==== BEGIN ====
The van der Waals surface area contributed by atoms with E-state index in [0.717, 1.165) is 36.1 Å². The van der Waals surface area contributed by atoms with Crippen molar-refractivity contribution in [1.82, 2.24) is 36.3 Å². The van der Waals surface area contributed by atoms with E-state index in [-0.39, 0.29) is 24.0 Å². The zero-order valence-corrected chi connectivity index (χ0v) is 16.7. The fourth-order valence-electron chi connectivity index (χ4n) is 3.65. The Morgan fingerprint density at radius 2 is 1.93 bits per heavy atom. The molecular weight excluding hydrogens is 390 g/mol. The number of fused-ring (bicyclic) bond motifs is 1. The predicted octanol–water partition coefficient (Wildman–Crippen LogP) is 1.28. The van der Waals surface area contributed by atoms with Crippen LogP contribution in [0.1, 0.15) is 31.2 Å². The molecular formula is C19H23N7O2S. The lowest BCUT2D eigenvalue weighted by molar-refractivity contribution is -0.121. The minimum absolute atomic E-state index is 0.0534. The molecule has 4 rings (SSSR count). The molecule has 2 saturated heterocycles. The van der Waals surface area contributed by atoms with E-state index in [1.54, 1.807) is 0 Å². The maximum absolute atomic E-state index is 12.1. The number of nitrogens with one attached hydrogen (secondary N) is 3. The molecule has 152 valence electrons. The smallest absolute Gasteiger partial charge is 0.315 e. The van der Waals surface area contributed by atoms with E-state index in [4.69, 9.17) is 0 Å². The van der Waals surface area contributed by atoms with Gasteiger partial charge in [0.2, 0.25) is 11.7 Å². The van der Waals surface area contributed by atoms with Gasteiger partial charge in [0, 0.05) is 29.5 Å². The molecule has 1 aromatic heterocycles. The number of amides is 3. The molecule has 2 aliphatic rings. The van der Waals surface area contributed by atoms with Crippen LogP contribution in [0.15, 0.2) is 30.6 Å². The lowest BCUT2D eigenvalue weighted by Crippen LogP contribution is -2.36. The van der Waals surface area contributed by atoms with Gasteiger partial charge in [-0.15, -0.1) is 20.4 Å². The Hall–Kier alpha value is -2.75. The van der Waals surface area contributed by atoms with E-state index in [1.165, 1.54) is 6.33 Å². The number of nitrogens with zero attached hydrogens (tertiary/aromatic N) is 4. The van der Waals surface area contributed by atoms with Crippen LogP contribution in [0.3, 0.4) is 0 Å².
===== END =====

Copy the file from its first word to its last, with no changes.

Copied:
The van der Waals surface area contributed by atoms with E-state index in [0.717, 1.165) is 36.1 Å². The van der Waals surface area contributed by atoms with Crippen molar-refractivity contribution in [1.82, 2.24) is 36.3 Å². The van der Waals surface area contributed by atoms with E-state index in [-0.39, 0.29) is 24.0 Å². The zero-order valence-corrected chi connectivity index (χ0v) is 16.7. The fourth-order valence-electron chi connectivity index (χ4n) is 3.65. The Morgan fingerprint density at radius 2 is 1.93 bits per heavy atom. The molecular weight excluding hydrogens is 390 g/mol. The number of fused-ring (bicyclic) bond motifs is 1. The predicted octanol–water partition coefficient (Wildman–Crippen LogP) is 1.28. The van der Waals surface area contributed by atoms with Crippen LogP contribution in [0.1, 0.15) is 31.2 Å². The molecular formula is C19H23N7O2S. The lowest BCUT2D eigenvalue weighted by molar-refractivity contribution is -0.121. The minimum absolute atomic E-state index is 0.0534. The molecule has 4 rings (SSSR count). The molecule has 2 saturated heterocycles. The van der Waals surface area contributed by atoms with E-state index in [1.54, 1.807) is 0 Å². The maximum absolute atomic E-state index is 12.1. The number of nitrogens with one attached hydrogen (secondary N) is 3. The molecule has 152 valence electrons. The smallest absolute Gasteiger partial charge is 0.315 e. The van der Waals surface area contributed by atoms with E-state index in [4.69, 9.17) is 0 Å². The van der Waals surface area contributed by atoms with Gasteiger partial charge in [0.2, 0.25) is 11.7 Å². The van der Waals surface area contributed by atoms with Gasteiger partial charge in [0, 0.05) is 29.5 Å². The molecule has 1 aromatic heterocycles. The number of amides is 3. The molecule has 2 aliphatic rings. The van der Waals surface area contributed by atoms with Crippen LogP contribution in [0.15, 0.2) is 30.6 Å². The lowest BCUT2D eigenvalue weighted by Crippen LogP contribution is -2.36. The van der Waals surface area contributed by atoms with Gasteiger partial charge in [-0.15, -0.1) is 20.4 Å². The Hall–Kier alpha value is -2.75. The van der Waals surface area contributed by atoms with E-state index in [1.165, 1.54) is 6.33 Å². The number of nitrogens with zero attached hydrogens (tertiary/aromatic N) is 4. The van der Waals surface area contributed by atoms with Crippen LogP contribution in [0.3, 0.4) is 0 Å².